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Article: A Brief Body-Mind-Spirit Group Therapy for Chinese Medicine Stagnation Syndrome: A Randomized Controlled Trial

TitleA Brief Body-Mind-Spirit Group Therapy for Chinese Medicine Stagnation Syndrome: A Randomized Controlled Trial
Authors
Issue Date2018
PublisherHindawi Publishing Corporation. The Journal's web site is located at http://www.hindawi.com/journals/ecam/
Citation
Evidence-Based Complementary and Alternative Medicine, 2018, v. 2018, p. 8153637:1-8153637:12 How to Cite?
AbstractBackground Stagnation syndrome, a diagnostic entity in traditional Chinese medicine (TCM), is characterized by mind-body obstruction-like symptoms. Although TCM has long-established symptom-relief treatments, a comprehensive mind-body intervention was called for. Purpose The study evaluated the efficacy of a six-session body-mind-spirit (BMS) group therapy for persons with stagnation syndrome. Method A 2-arm randomized controlled trial design was adopted. The control group received a parallel general TCM instruction course. Both groups completed a pretest (T0), posttest (T1), and 2-month follow-up assessment (T2). The measures included self-report scales on stagnation, depression, anxiety, physical distress, daily functioning, and positive and negative affect; the other measure was of salivary cortisol, a biological marker of stress. Results Data on 111 adults with stagnation syndrome were included in the analysis. Completion rates were high (over 87%) for both the intervention and control groups. Repeated measures multivariate MANOVA revealed a significant combined effect with large effect size (eta-squared = 0.42). Repeated measures ANOVA further revealed that the intervention group showed significant improvements in stagnation, the primary outcome, with medium effect size (eta-squared = 0.11). The intervention group also showed significant improvements in depression, physical distress, everyday functioning and negative affect (eta-squared = 0.06 to 0.13). Post hoc analysis revealed that the intervention group showed significant improvements over the control group in cortisol level at 2-month follow-up assessment (T0 vs T2) with small effect size (eta-squared = 0.05), but not at posttest (T0 vs T1). Conclusions Overall, the findings indicate that our brief BMS group therapy intervention for stagnation syndrome is efficacious. Moreover, the intervention resulted in a number of substantial improvements in the physical and mental health domains.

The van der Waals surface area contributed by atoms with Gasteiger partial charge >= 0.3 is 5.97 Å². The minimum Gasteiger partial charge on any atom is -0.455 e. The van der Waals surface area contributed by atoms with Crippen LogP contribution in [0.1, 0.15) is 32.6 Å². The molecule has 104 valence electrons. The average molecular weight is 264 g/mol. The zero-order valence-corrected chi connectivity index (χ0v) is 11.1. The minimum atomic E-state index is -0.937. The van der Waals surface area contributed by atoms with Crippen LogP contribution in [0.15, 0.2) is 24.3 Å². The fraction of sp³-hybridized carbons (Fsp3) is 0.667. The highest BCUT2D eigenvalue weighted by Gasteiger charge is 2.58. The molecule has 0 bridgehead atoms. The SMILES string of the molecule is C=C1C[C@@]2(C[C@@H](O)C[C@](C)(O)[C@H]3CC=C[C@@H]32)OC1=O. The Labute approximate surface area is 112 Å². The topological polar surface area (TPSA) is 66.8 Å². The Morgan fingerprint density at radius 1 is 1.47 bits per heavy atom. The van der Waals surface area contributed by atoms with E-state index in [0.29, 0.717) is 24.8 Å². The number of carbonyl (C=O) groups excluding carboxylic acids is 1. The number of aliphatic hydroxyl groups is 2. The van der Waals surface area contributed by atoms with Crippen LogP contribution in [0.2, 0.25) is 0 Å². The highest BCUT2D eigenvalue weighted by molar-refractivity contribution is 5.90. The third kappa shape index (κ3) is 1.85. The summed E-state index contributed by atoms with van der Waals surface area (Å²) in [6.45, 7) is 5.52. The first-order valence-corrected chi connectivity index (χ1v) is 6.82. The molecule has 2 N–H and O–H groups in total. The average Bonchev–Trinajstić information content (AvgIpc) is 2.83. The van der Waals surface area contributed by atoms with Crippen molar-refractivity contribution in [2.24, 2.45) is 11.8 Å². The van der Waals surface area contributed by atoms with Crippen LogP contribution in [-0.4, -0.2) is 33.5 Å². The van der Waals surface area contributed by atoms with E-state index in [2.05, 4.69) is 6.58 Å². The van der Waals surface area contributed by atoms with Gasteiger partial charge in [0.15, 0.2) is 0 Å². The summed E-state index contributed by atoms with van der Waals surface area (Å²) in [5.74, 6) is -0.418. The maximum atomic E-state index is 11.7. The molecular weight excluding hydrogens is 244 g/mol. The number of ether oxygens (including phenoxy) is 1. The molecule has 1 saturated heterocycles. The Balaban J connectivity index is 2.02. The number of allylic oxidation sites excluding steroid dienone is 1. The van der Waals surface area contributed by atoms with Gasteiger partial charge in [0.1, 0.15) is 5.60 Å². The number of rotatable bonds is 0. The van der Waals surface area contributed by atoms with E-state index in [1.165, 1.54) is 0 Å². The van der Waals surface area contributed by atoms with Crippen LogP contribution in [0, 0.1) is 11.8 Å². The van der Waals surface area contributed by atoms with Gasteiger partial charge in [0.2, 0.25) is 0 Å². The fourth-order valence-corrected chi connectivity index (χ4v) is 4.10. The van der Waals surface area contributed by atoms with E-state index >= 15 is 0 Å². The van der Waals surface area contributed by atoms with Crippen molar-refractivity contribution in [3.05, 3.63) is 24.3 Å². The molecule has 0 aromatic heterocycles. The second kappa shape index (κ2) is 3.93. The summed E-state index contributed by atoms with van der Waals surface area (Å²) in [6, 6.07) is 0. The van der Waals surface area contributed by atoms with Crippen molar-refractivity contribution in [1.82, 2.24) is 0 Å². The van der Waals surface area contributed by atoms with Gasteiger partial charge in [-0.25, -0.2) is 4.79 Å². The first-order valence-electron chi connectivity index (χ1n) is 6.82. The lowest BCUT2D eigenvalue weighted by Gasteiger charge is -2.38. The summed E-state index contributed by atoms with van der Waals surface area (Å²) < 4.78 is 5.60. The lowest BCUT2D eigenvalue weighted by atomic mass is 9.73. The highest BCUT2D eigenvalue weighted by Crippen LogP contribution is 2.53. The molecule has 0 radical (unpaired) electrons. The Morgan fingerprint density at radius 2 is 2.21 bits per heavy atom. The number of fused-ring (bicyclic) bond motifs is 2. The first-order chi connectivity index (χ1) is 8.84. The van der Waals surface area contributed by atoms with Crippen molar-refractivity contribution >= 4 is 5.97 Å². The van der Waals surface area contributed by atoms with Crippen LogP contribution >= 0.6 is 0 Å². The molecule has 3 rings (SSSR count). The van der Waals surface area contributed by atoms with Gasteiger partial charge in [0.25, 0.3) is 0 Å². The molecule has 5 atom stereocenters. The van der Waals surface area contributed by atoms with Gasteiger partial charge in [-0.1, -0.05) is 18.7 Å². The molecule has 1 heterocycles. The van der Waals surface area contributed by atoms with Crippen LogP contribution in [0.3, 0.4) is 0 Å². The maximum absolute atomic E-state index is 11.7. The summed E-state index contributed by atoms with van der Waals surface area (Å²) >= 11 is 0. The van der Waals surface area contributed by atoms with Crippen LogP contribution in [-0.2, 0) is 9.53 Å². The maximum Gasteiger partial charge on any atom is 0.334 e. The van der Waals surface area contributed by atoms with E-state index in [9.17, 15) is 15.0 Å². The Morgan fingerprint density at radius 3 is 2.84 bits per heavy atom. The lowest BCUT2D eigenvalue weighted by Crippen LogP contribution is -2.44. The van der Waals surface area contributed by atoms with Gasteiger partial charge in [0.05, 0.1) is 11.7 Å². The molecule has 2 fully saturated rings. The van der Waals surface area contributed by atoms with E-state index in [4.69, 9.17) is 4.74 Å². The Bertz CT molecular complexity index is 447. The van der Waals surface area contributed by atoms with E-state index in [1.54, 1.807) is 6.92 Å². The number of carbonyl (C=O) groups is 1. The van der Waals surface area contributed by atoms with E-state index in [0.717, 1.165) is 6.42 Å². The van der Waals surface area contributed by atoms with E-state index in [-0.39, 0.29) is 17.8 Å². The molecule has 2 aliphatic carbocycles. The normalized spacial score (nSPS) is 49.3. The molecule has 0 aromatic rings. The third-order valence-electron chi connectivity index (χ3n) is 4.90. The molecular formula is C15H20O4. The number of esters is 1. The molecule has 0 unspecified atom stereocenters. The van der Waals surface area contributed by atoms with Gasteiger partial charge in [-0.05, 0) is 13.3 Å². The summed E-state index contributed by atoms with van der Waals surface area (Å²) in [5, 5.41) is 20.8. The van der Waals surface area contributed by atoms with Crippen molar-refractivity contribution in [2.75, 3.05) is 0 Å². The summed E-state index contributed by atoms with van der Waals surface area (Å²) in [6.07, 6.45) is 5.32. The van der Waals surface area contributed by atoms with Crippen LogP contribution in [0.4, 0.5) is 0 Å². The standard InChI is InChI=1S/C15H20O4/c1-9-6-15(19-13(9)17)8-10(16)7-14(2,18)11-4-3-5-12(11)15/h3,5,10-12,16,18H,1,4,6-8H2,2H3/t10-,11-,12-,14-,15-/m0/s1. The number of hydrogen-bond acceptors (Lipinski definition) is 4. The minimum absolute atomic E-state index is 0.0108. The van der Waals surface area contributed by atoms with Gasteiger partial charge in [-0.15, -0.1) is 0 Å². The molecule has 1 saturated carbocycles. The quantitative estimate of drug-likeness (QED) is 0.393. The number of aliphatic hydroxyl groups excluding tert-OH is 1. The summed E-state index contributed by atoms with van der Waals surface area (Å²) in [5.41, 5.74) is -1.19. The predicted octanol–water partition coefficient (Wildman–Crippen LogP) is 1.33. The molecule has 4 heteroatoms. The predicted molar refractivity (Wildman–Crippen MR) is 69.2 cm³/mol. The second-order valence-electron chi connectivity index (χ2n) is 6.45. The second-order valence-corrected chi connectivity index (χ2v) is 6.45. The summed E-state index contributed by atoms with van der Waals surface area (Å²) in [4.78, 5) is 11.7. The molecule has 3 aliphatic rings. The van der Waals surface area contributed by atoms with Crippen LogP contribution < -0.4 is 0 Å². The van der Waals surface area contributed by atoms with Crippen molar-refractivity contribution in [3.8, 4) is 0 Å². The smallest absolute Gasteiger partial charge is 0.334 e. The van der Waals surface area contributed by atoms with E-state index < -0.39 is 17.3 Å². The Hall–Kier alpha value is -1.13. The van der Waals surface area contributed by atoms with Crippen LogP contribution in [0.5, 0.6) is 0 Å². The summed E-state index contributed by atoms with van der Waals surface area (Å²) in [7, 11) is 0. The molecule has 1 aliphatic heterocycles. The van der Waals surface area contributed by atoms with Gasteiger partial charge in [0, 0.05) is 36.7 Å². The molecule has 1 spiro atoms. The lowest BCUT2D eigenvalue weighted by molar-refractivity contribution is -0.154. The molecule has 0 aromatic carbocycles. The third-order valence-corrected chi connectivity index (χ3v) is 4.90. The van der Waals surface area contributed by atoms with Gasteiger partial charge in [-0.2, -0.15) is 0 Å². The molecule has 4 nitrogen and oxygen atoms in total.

Persistent Identifierhttp://hdl.handle.net/10722/258719
ISSN
2017 Impact Factor: 2.064
2015 SCImago Journal Rankings: 0.615
ISI Accession Number ID

 

DC FieldValueLanguage
dc.contributor.authorNg, SM-
dc.contributor.authorLENG, L-
dc.contributor.authorHo, RTH-
dc.contributor.authorZhang, Z-
dc.contributor.authorWANG, Q-
dc.date.accessioned2018-08-22T01:42:58Z-
dc.date.available2018-08-22T01:42:58Z-
dc.date.issued2018-
dc.identifier.citationEvidence-Based Complementary and Alternative Medicine, 2018, v. 2018, p. 8153637:1-8153637:12-
dc.identifier.issn1741-427X-